Kithkin: +1

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 New Tribal Total: 61

 Related Tribes: Wizard

 Impact of the New Additions: High

 Highlights: While reviewing Kithkin Billyrider from March of the Machine, I noted how the Lorwyn-based tribe enjoys very few chances to get new member until we return to their commercially underwhelming native plane. We should salute this master flickerer then, which improves on the blueprint of Mistmeadow Witch. The older version could flicker multiple things per turn, but only at the expense of large amounts of mana resources. Just tapping the Vanisher is a much more elegant solution, and if attacking with a 3/2 is not ideal, there are many other ways to make it work, from convoke to Springleaf Drum effects. It remains a specialized creature, but blinking is a powerful ability in our modern era where every creature has some kind of ETB trigger; and unlike her Witch predecessor, the Vanisher is able to blink any kind of nonland permanent, to boot. In Kithkin tribal alone, she interacts with Kinsbaile Borderguard and Kithkin Harbinger, among others.


Knight: +6

  

  

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 New Tribal Total: 378, online: 365

 Related Tribes: Human, MerfolkSphinx, Vampire

 Impact of the New Additions: High

 Highlights: The Knights, either those coming from Zhalfir or from other areas of the Multiverse, have been a central tenet in the lore of March of the Machine, so it comes to no surprise that they get a dedicated precon Commander deck, the Esper-colored "Cavalry Charge". Its designated commander is Sidar Jabari of Zhalfir, an evasive first striker that allows our Knight team to loot at every attack we make, even when he didn't actually drop onto the battlefield yet. This griffin-riding general, a literal callback to the Mirage era (as Zhalfir had been phased out of time ever since), also recurs our deceased Knights every time he connects, including the massive ones we might have looted away in the meantime – like Drogskol Cavalry, just to mention the most expensive rare Knight we could run under Jabari's watch. Of course he's more of a Commander-oriented tribal lord than one that would also work in 60-card formats without the command zone.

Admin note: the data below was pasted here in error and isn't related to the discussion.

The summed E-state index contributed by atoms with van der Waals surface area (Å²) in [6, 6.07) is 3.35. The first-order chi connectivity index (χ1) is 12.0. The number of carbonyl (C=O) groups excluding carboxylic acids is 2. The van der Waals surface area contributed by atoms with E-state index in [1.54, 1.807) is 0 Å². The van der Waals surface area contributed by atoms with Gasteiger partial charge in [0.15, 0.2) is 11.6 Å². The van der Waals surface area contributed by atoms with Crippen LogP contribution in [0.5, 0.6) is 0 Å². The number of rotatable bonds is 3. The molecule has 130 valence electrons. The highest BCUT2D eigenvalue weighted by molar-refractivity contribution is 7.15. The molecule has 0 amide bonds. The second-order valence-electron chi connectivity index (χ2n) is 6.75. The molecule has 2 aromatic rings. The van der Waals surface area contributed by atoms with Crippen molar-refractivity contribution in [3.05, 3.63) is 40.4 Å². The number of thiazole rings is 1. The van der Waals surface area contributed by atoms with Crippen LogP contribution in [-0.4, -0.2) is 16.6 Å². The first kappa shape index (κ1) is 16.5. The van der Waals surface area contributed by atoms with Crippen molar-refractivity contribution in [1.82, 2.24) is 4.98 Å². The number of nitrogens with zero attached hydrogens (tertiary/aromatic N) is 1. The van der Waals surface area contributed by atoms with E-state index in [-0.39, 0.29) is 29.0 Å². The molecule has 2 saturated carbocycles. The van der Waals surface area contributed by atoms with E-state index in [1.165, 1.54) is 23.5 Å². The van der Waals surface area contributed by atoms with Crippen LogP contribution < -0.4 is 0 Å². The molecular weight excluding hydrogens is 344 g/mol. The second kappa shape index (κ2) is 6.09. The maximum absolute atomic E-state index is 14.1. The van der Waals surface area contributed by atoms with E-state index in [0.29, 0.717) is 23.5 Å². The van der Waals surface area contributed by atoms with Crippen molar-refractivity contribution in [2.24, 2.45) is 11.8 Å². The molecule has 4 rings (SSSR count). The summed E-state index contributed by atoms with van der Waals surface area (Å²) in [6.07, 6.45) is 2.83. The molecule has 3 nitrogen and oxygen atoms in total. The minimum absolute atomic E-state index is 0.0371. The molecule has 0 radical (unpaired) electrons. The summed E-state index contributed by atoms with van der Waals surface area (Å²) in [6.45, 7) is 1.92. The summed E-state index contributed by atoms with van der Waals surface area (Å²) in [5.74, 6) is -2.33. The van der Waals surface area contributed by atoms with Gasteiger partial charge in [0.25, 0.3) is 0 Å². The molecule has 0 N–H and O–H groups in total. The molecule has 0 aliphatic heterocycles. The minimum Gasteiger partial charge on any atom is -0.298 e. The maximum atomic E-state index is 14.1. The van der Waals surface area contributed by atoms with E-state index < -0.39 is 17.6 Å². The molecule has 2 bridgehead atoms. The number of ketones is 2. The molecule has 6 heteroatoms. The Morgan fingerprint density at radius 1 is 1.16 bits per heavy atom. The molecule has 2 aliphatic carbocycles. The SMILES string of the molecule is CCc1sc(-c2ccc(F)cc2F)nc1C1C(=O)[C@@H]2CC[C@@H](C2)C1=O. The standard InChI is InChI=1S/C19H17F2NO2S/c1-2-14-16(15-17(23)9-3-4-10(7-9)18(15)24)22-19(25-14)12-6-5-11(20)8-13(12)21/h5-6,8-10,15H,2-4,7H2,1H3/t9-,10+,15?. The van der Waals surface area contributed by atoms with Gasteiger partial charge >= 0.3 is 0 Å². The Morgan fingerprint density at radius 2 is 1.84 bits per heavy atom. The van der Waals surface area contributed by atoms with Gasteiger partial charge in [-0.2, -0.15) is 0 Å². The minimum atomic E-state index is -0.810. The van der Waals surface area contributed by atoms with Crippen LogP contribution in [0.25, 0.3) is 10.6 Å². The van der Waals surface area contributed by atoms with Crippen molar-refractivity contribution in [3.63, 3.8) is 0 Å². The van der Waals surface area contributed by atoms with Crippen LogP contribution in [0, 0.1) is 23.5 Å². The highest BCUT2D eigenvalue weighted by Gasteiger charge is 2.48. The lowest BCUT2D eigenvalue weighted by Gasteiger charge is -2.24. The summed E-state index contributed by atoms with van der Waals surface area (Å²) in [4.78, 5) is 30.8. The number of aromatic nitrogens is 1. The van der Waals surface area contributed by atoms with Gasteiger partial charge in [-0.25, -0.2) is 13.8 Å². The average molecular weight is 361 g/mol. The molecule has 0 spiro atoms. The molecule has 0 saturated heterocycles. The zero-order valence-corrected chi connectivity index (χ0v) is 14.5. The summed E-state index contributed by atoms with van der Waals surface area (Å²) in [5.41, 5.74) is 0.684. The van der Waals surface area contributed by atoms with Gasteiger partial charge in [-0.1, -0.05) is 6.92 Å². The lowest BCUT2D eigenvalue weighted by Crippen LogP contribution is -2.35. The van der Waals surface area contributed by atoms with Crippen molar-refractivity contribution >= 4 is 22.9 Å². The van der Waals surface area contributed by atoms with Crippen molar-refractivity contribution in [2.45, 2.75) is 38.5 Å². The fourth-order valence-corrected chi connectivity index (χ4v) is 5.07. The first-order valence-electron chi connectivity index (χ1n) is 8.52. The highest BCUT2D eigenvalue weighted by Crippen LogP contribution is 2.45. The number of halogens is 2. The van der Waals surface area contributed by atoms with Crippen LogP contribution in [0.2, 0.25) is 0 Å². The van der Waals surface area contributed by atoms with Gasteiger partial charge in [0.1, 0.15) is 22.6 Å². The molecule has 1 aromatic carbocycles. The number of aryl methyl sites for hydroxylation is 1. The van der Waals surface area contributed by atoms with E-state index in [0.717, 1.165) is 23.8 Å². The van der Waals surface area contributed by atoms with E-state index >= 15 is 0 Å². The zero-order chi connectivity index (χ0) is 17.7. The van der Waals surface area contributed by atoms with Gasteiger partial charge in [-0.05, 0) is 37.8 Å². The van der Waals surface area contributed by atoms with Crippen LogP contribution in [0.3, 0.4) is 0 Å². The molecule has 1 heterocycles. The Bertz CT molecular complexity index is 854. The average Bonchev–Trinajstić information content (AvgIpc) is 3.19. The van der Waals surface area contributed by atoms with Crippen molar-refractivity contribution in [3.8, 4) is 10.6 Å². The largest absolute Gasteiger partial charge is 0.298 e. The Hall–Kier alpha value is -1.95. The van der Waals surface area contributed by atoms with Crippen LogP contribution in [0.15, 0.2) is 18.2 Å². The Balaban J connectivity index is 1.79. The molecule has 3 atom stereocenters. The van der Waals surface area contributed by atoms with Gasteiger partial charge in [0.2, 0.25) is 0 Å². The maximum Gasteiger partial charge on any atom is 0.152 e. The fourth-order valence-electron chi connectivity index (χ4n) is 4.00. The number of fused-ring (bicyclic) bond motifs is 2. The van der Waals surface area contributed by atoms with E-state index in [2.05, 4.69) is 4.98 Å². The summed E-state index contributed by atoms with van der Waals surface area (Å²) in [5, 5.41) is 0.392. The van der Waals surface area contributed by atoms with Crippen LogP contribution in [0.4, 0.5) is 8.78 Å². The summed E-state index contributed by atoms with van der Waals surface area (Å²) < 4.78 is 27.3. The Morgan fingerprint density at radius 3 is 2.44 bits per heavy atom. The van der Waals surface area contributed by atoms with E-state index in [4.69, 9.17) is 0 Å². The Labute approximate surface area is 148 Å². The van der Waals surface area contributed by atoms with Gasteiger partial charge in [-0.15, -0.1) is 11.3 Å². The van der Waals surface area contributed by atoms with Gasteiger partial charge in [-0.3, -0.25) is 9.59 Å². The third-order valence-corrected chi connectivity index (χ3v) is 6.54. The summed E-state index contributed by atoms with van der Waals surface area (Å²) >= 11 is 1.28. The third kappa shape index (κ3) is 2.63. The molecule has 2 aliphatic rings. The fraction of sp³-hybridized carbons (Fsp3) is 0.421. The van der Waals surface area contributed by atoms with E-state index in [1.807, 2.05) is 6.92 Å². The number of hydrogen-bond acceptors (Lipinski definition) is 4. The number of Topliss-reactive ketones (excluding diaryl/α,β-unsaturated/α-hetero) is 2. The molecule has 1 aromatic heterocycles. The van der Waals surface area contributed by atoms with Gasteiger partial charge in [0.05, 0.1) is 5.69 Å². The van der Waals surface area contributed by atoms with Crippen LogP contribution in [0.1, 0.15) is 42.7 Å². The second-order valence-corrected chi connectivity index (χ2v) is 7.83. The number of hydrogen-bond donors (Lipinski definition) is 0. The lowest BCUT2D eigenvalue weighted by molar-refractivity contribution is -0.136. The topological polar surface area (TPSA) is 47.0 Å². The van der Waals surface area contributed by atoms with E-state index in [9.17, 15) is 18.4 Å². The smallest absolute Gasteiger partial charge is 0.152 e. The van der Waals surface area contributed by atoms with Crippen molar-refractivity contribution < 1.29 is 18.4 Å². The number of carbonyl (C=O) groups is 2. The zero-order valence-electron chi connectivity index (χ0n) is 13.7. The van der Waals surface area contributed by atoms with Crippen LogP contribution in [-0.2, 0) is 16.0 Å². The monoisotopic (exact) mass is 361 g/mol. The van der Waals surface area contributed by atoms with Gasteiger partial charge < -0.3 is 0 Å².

But all the other new Knights are tribal cards as well, so we can just take our pick. Herald of Hoofbeats even brings back the deprecated but very tribe-appropriate horsemanship keyword, granting it to all the Knights, which only makes sense. It's only useful evasion for those who aren't already airborne on their own, like Jabari with his griffin as well as the uneasy partnership between Elenda and Azor – the Vampire saint (yeah, it's a thing) doesnt actually fly, but the self-important Sphinx does, and he's also big and warded, and lets us cast an Esper version of Sphinx's Revelation, minus the lifegain, as an attack trigger. For her part, Elenda adds her signature massive token-making, this time synchronized with the card draw, so it looks like the two Ixalan legends are really working in unison in spite of everything. It's a strong if slow commander, with some synergy with "Knights matter" builds because of the new subtype the Elenda's tokens have acquired for the occasion. It's also worth noting that most team up cards entirely omit the original "class" of the two characters in the type line, so this is kind of a stretch, made just to better accommodate the Knight theme of the precon.

 More straightforward in its effectiveness in black Knight decks is the other mounted Vampire, Innistrad-based Exsanguinator Cavalry. It's a three-drop that compensate the lack of power with the double boon of menace and lifelink, but especially by providing every Knight with a version of the Slith ability that also creates a Blood token. Also appealing, and still in black, the Eldraine native Locthwain Lancer is a big menacer that makes all Knight replace themselves and ping the opponents upon death.

 Last but not least, Vodalian Wave-Knight from Dominaria effortlessly grows the whole Knight team except herself at every draw step – or more often if we play the game right and draw multiple cards per turn. Not all of these Knights possess the cost efficiency necessary to translate well into a non-Commander Constructed environment, but most of them can prove very rewarding if we give them a chance.


Merfolk: +1

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 New Tribal Total: 263, online: 259

 Related Tribes: Knight

 Impact of the New Additions: High